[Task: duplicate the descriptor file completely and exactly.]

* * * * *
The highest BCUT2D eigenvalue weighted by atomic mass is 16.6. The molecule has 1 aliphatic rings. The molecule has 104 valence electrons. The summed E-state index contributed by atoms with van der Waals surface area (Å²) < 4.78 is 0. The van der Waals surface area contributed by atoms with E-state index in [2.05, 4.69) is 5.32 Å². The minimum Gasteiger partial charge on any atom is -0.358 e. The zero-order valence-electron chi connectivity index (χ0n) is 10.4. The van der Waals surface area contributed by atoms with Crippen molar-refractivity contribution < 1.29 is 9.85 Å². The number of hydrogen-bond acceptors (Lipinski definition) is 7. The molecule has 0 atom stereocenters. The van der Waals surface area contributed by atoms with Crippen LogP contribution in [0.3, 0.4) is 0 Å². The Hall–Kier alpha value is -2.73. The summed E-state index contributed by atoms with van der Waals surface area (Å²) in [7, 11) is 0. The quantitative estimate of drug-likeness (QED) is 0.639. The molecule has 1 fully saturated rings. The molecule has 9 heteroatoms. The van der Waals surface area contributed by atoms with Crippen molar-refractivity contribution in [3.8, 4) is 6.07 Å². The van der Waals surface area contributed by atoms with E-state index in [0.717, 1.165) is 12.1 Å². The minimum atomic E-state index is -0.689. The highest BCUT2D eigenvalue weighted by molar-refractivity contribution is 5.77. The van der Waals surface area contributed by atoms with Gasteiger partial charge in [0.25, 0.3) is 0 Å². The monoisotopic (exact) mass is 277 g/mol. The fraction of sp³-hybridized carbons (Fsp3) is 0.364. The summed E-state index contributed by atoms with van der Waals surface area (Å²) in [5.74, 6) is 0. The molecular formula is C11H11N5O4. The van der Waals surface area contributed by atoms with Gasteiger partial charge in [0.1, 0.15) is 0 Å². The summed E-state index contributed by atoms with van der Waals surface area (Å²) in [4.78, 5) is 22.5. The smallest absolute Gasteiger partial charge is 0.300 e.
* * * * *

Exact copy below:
The highest BCUT2D eigenvalue weighted by atomic mass is 16.6. The molecule has 1 aliphatic rings. The molecule has 104 valence electrons. The summed E-state index contributed by atoms with van der Waals surface area (Å²) < 4.78 is 0. The van der Waals surface area contributed by atoms with E-state index in [2.05, 4.69) is 5.32 Å². The minimum Gasteiger partial charge on any atom is -0.358 e. The zero-order valence-electron chi connectivity index (χ0n) is 10.4. The van der Waals surface area contributed by atoms with Crippen molar-refractivity contribution < 1.29 is 9.85 Å². The number of hydrogen-bond acceptors (Lipinski definition) is 7. The molecule has 0 atom stereocenters. The van der Waals surface area contributed by atoms with Crippen LogP contribution in [0.3, 0.4) is 0 Å². The Hall–Kier alpha value is -2.73. The summed E-state index contributed by atoms with van der Waals surface area (Å²) in [7, 11) is 0. The quantitative estimate of drug-likeness (QED) is 0.639. The molecule has 1 fully saturated rings. The molecule has 9 heteroatoms. The van der Waals surface area contributed by atoms with Crippen molar-refractivity contribution in [3.8, 4) is 6.07 Å². The van der Waals surface area contributed by atoms with E-state index in [0.717, 1.165) is 12.1 Å². The minimum atomic E-state index is -0.689. The highest BCUT2D eigenvalue weighted by molar-refractivity contribution is 5.77. The van der Waals surface area contributed by atoms with Gasteiger partial charge in [0.25, 0.3) is 0 Å². The monoisotopic (exact) mass is 277 g/mol. The fraction of sp³-hybridized carbons (Fsp3) is 0.364. The summed E-state index contributed by atoms with van der Waals surface area (Å²) in [5.74, 6) is 0. The molecular formula is C11H11N5O4. The van der Waals surface area contributed by atoms with Gasteiger partial charge in [0.1, 0.15) is 0 Å². The summed E-state index contributed by atoms with van der Waals surface area (Å²) in [4.78, 5) is 22.5. The smallest absolute Gasteiger partial charge is 0.300 e.